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Go Native with
Can You Identify This
Homing in on Jojoba
The Plant Vampires
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M E E T T H E N A T I V E S
Homing in on Jojoba
by Christine Bahto,
Jojoba, goat nut, pignut, deer nut, coffeeberry
The Sonoran Desert is home to an amazing number of interesting plants; many of
them used over the centuries by Native Americans for medicinal purposes and for
food. Jojoba (pronounced hoe-HOE-buh) is no exception. It is an economically
valuable native plant, but with its dense attractive growth it also makes a
beautiful landscape plant.
CLASSIFICATION AND RANGE
Jojoba is a member of the family
Simmondsiaceae, and its botanical name is rather confusing. In Latin, chinensis
refers to something of Chinese origin. Which begs the question: How did a
Sonoran Desert native that grows in Arizona, California, Northern Mexico and
Baja California-but NOT China-get its name? The answer seems to be that the
botanist who first collected the seeds got them mixed up with ones collected in
China, and the name has remained since.
Jojoba is a woody shrub with an average mature height and
width of 2 to 5 feet, although it can reach a height of 10 feet. Its gray-green
leathery leaves have a vertical orientation, which is an adaptation to the
extreme desert heat. The surface of the leaf is protected, while the edge
receives the full brunt of the midday summer sun.
Jojoba is a dioecious shrub, meaning the male and female flowers do not appear
on the same plant. The female flower is solitary and hangs downward at the leaf
nodes, while male flowers appear in small clusters. The shrubs are
wind-pollinated with the orientation of the leaves causing pollen to swirl
around the female flower, thus ensuring contact. The seeds form on the female
plant, and fall to the ground when fully ripe.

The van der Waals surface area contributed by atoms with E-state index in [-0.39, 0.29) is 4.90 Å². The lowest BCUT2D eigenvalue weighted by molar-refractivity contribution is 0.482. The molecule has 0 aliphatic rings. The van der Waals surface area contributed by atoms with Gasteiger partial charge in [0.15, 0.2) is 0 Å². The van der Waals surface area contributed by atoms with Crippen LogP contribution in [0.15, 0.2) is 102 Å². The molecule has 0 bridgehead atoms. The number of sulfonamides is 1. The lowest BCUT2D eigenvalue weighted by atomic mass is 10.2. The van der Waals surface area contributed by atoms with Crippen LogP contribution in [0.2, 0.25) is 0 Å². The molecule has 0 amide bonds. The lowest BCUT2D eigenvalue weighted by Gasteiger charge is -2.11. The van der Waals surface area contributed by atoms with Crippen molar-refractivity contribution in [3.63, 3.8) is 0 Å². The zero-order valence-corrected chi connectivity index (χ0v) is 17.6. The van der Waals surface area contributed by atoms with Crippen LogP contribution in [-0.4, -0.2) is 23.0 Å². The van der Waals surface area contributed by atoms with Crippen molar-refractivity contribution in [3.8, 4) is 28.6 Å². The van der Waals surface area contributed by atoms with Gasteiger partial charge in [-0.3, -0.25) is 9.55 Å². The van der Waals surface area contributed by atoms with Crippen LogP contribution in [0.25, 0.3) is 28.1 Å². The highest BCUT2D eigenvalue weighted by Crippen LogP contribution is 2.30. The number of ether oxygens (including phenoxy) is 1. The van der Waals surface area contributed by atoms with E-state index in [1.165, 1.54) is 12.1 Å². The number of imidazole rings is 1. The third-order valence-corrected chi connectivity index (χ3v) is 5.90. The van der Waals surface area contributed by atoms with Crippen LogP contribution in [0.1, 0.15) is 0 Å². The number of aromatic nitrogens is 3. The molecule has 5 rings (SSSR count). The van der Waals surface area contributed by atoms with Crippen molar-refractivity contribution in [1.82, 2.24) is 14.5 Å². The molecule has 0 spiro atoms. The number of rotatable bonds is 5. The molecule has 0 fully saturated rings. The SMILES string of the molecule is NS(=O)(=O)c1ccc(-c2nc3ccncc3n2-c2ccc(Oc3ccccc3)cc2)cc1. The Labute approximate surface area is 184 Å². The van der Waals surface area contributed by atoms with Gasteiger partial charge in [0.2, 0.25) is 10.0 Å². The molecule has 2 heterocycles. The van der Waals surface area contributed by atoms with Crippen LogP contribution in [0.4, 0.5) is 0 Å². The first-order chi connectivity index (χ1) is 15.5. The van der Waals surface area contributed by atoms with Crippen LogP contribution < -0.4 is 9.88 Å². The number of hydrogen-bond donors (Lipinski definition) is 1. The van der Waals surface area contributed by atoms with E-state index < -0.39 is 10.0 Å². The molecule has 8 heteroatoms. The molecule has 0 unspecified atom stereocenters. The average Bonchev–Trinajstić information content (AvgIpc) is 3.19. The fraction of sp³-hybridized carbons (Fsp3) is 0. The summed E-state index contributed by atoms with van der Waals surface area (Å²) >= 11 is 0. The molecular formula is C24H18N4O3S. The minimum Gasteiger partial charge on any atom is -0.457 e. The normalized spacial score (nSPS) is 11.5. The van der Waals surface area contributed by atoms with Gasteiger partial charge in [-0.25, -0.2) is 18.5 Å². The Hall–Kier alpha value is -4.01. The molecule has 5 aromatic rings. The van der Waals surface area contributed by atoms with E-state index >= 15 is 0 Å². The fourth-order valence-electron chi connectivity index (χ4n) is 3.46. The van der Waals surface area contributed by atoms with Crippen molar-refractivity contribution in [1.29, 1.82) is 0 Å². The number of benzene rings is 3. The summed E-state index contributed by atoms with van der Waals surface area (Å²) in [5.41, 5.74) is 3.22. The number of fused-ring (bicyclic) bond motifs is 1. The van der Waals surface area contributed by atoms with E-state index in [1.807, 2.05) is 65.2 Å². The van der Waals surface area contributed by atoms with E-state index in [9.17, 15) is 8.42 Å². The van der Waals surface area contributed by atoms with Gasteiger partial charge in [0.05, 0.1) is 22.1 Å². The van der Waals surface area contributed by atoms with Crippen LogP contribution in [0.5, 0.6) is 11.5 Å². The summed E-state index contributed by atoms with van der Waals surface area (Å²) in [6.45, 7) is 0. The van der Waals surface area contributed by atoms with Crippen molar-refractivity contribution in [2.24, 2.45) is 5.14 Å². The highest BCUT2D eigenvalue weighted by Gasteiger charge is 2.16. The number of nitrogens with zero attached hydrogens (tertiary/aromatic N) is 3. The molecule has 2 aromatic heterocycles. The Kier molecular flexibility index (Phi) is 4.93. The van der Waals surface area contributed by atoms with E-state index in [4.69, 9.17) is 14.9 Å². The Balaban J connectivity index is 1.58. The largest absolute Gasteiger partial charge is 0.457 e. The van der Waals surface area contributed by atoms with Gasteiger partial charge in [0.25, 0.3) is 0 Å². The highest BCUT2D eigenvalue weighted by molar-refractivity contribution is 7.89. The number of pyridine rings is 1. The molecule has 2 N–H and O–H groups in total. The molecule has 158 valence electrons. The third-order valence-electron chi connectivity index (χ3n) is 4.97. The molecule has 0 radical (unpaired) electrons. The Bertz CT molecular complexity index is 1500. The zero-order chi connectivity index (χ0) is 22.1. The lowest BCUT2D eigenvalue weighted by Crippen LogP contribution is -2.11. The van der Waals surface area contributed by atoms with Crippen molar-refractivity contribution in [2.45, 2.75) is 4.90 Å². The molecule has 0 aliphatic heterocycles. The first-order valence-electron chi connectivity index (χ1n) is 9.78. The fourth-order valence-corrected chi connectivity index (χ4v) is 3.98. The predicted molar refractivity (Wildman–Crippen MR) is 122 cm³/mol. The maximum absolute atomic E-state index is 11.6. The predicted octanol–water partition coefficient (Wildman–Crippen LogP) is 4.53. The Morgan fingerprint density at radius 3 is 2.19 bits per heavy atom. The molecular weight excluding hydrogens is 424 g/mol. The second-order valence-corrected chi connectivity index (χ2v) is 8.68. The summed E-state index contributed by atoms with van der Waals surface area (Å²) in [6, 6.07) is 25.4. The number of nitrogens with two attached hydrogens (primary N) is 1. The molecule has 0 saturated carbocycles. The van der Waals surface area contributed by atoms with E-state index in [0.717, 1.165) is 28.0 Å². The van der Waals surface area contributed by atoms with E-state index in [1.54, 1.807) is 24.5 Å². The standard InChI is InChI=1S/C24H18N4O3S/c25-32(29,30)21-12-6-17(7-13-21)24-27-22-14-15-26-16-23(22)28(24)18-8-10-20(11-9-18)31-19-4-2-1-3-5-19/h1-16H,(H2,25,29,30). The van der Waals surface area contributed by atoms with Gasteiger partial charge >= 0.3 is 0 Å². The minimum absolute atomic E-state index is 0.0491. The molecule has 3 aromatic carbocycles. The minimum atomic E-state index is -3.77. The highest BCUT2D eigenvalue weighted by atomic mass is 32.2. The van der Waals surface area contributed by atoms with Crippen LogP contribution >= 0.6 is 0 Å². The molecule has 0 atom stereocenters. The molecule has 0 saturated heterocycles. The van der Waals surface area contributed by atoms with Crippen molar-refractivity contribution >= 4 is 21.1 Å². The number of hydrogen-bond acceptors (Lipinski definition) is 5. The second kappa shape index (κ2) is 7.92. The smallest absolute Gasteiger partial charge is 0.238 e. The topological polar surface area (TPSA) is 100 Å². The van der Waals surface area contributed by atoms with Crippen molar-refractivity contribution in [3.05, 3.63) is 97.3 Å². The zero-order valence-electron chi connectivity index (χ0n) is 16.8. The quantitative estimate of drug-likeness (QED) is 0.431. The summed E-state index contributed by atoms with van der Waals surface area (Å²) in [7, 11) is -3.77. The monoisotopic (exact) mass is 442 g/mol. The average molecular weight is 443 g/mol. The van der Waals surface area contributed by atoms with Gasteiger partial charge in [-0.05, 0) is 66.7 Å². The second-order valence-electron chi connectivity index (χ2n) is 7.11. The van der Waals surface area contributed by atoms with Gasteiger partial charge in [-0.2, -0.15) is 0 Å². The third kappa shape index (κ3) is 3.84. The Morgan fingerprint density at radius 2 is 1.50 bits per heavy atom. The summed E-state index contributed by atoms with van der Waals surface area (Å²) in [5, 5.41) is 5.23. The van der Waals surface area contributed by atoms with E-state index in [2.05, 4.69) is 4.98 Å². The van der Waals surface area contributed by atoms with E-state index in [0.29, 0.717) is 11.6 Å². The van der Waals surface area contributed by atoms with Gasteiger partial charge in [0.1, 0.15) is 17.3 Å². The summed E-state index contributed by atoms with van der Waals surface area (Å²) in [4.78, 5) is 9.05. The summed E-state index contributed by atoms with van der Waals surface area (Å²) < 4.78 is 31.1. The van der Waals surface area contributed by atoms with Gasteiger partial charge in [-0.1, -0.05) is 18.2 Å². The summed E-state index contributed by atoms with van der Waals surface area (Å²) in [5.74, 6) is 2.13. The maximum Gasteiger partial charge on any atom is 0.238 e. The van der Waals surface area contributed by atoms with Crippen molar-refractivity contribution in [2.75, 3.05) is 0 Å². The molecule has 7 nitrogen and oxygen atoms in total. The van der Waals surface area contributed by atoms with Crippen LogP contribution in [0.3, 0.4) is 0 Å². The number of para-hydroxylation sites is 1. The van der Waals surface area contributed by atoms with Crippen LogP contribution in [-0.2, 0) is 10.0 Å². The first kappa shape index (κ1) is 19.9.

Jojoba grows best in sandy or rocky soils without soil
amendments or fertilizer. Once established, it should be able to survive with
little supplemental irrigation. Minimal pruning is required to maintain its
beautiful naturally rounded shape. It flourishes in hot sunny spots in the
garden, and makes an excellent border or a background plant for more colorful
flowering plants. Jojoba is a long-lived, tough-as-nails shrub that deserves
more consideration then it receives, especially when a native or natural desert
landscape is the aim.
HISTORY AND USES
Native Americans have used jojoba oil for cooking,
hair care, and as a treatment for medicinal problems such as poison ivy, sores,
wounds, cancer, and kidney malfunction. Both Native Americans and early white
settlers used the seeds to make a substitute for coffee. The seeds, as well as
the leaves, were also used as a forage source for livestock.
In the 1970's jojoba became the focus of numerous commercial research and
cultivation projects. The jojoba craze eventually waned, and since then the
industry has struggled with development and marketing problems. The plant is
currently being grown commercially in the US, Israel, Argentina, and Australia.
Jojoba seeds are unique in the plant kingdom in that they contain an oil that is
actually a liquid wax. The oil is chemically similar to sperm whale oil;
because it does not become rancid when exposed to high temperatures, it has been
used to replace sperm whale oil in industrial applications. The oil is also
similar to sebum, a substance excreted by human sebaceous glands. It is used
extensively in the cosmetics industry as a valuable ingredient in moisturizers,
cleansers, and conditioners. One-hundred-percent-pure jojoba oil can be found
in the natural goods section of some valley grocery stores, as well as in health
The next time you pick up a bottle of moisturizer or a new hair care product,
check the label to see if jojoba oil is listed as one of the ingredients. Then
take a look at the plants growing in your backyard, and consider how important
it is to preserve the unique plant spectrum of the Sonoran Desert for the
Benzioni, Aliza. "Jojoba." Institutes for Applied Research.
Ben-Gurion University of the Negev. 1997.
Duke, James A. "Simmondsia Chinensis." The Handbook of Energy
Tremper, Gary. "The History and Promise of Jojoba."
Arizona-Sonoran Desert Museum. "A Natural History of the Sonoran
Purdue University Center for New Crops and Plant Products. www.hortpurdue.edu.
Maricopa County Master Gardener Volunteer Information
Last Updated October 4, 2003
Author: Lucy K. Bradley, Extension Agent Urban Horticulture, University of Arizona Cooperative Extension, Maricopa County
© 1997 The University of Arizona, College of Agriculture and Life Sciences, Cooperative Extension in Maricopa County
Comments to Maricopaemail@example.com 4341 E. Broadway Road, Phoenix, AZ 85040,
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